I want to take you back in time. I want to tell you about a simple statement that rocked my world and packed a power-full punch for everyone in the room.
The words were spoken so quietly, so softly, they would have been easy to miss – and yet, everyone stopped, sat up and took notice.
It was a few years ago now. I was with a group of people in a side room at a business expo. Beyond the hustle and bustle of the show, I was leading a group of business owners and execs on a ‘Make It Happen’ Masterclass.
It was all about setting goals, creating clear intentions – making an action plan for the future each person in the room wanted to create.
Picture it: some in the room were suited and booted, perfect hair and designer labels, some were in smart separates, a few were more casually dressed, but still absolutely in business mode.
There was a ripple of business ego and oneupmanship – you know that feeling that sometimes creeps up at corporate gatherings? That subtle, insecurity-driven boasting that has people citing big numbers and casually dropping their ‘successes’ into the conversation?
It came to one of the most pivotal points of the masterclass – the moment at which each individual was asked to share what they wanted to achieve, what they wanted their future to look like.
And that’s when it happened…
While others were getting themselves tied up over the elusive ‘it’ they were seeking and running the usual conditioned responses about “financial freedom”, “security” and needing to have “enough”, one lady quietly mentioned that she used to work in palliative care, and not once had she heard anyone nearing the end of life say they wished they’d made more money.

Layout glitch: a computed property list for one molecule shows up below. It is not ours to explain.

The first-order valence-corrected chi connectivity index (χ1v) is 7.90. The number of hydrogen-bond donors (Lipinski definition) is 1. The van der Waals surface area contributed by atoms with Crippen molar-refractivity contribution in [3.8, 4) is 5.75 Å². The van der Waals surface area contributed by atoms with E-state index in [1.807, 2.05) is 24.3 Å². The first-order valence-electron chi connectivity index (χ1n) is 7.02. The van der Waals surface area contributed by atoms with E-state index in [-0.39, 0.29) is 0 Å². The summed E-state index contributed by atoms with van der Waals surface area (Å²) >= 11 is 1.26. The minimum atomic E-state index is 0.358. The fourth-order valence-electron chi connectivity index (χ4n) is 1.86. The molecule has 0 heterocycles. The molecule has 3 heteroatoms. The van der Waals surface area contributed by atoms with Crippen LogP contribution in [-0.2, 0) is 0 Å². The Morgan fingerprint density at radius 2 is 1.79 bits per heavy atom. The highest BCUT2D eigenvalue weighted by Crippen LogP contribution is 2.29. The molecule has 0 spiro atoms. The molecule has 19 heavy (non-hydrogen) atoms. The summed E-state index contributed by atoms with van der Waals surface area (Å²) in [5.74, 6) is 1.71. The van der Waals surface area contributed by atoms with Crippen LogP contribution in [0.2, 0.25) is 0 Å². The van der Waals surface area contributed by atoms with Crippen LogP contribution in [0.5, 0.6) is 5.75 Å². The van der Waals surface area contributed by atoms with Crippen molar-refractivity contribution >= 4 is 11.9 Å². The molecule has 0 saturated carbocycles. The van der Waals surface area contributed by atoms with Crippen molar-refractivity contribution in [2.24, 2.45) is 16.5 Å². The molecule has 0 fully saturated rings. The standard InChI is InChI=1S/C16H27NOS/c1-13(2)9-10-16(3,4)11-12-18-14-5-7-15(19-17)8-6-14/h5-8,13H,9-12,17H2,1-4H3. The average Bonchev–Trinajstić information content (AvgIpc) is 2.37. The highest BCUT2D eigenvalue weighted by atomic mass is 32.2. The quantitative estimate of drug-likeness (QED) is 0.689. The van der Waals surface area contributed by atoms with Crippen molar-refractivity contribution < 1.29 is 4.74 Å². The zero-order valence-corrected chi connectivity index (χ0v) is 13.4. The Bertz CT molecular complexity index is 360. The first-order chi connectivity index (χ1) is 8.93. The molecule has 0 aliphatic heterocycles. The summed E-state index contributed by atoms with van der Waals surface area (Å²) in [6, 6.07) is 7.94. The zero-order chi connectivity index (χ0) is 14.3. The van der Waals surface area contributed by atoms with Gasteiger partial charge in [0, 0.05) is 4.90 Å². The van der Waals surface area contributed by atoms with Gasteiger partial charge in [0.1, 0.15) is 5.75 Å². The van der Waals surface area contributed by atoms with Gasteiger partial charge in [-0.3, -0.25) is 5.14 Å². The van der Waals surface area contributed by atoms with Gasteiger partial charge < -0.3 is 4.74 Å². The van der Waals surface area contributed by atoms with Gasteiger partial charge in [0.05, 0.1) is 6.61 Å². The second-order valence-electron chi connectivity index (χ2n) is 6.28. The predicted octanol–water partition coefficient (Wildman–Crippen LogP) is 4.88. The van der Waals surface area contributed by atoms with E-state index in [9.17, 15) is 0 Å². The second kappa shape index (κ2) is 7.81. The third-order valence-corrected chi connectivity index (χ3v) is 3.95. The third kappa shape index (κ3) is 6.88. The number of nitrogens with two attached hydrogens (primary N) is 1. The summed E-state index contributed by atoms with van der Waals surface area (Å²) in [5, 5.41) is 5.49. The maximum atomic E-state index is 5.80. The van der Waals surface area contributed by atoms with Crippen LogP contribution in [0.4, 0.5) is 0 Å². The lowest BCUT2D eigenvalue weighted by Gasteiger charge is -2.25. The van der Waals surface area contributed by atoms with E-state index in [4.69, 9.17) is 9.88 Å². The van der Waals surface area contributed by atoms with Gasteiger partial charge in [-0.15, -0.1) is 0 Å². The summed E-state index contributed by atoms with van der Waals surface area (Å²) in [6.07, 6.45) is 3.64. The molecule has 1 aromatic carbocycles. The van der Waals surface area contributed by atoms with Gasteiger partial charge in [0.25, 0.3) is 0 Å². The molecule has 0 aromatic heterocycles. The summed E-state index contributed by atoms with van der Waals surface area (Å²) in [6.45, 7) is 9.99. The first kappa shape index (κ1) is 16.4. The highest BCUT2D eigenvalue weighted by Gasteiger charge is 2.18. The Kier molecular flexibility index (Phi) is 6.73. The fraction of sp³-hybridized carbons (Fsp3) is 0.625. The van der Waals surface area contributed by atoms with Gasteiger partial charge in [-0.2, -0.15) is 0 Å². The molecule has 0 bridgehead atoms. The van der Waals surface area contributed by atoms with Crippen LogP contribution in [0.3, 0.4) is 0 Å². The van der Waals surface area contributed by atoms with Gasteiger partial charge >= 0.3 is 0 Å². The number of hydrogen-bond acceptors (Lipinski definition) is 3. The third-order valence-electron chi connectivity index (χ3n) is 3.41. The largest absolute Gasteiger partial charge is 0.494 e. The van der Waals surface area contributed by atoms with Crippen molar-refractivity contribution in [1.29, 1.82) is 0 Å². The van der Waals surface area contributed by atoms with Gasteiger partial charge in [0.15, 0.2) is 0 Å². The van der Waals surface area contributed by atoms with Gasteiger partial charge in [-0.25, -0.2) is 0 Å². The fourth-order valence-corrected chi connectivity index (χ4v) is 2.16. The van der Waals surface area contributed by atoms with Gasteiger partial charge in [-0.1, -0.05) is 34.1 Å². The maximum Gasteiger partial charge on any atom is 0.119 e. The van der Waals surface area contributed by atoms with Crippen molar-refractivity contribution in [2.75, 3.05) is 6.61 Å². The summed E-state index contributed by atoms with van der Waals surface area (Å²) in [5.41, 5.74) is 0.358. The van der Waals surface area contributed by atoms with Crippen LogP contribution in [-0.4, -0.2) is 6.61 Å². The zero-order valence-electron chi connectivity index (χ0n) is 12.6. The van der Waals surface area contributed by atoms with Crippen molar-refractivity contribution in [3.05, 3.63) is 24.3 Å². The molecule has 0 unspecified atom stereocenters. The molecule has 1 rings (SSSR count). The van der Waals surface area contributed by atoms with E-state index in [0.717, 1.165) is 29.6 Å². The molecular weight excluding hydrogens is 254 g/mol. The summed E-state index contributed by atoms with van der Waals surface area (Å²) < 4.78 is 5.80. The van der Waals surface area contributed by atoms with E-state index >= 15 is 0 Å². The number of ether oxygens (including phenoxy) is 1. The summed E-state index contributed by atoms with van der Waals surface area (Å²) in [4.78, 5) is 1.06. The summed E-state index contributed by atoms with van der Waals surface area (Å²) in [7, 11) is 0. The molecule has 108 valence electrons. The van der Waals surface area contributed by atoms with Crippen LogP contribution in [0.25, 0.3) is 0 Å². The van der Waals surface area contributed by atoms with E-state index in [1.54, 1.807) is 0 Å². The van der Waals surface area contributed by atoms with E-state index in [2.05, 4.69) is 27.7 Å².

Everybody stopped speaking, a few pens dropped onto the table top and then, silence.
What’s really important?
The lady took a breath, then continued.
She said, when she’d worked with people nearing the end of life, they told her they wished they’d spent more time with their families, got outdoors more, maybe kissed their crush back in their school days, even married the ‘other’ one.
Never, she said, had she ever heard someone in their final hours say they wished they’d spent extra time in the office, floated on the stock market, bought more companies or made more money.
It’s true, isn’t it?
People might look back and say they wish they’d spent more time with the kids, told people they loved them, enjoyed more of the outdoors, never said those angry words… but when it really matters, when we’re looking back over our lives, will we really be wishing we’d spent more of our time building our cash reserves?
What’s REALLY important to you?
I want you to take a moment, right now.
I want you to think about what’s *really* important for you.
If time was running out for you, what would you want to do with the moments you had left?
When you look back over your life, what would be the high points?
Would there be any regrets?
When you’ve had those realisations, coming back to the now, what do you need to change?
Stop. Breathe. Realise.
Take time to smell the flowers AS WELL AS the coffee.
Tell that person you love them.
Check in with your authentic self – what do you really want from life?
There’s no point in stockpiling cash if it takes you away from all the *really* important things.
Family. Friends. Loved ones. The great outdoors. Fun. Spirituality. Helping and encouraging others. Adventure. Whatever it is that floats your boat.
Sure – have ambitions.
Sure – have an amazing intention to aim for. Have several. But please, please, know WHY you’re doing it and let it be about more than dollars.
Until next time,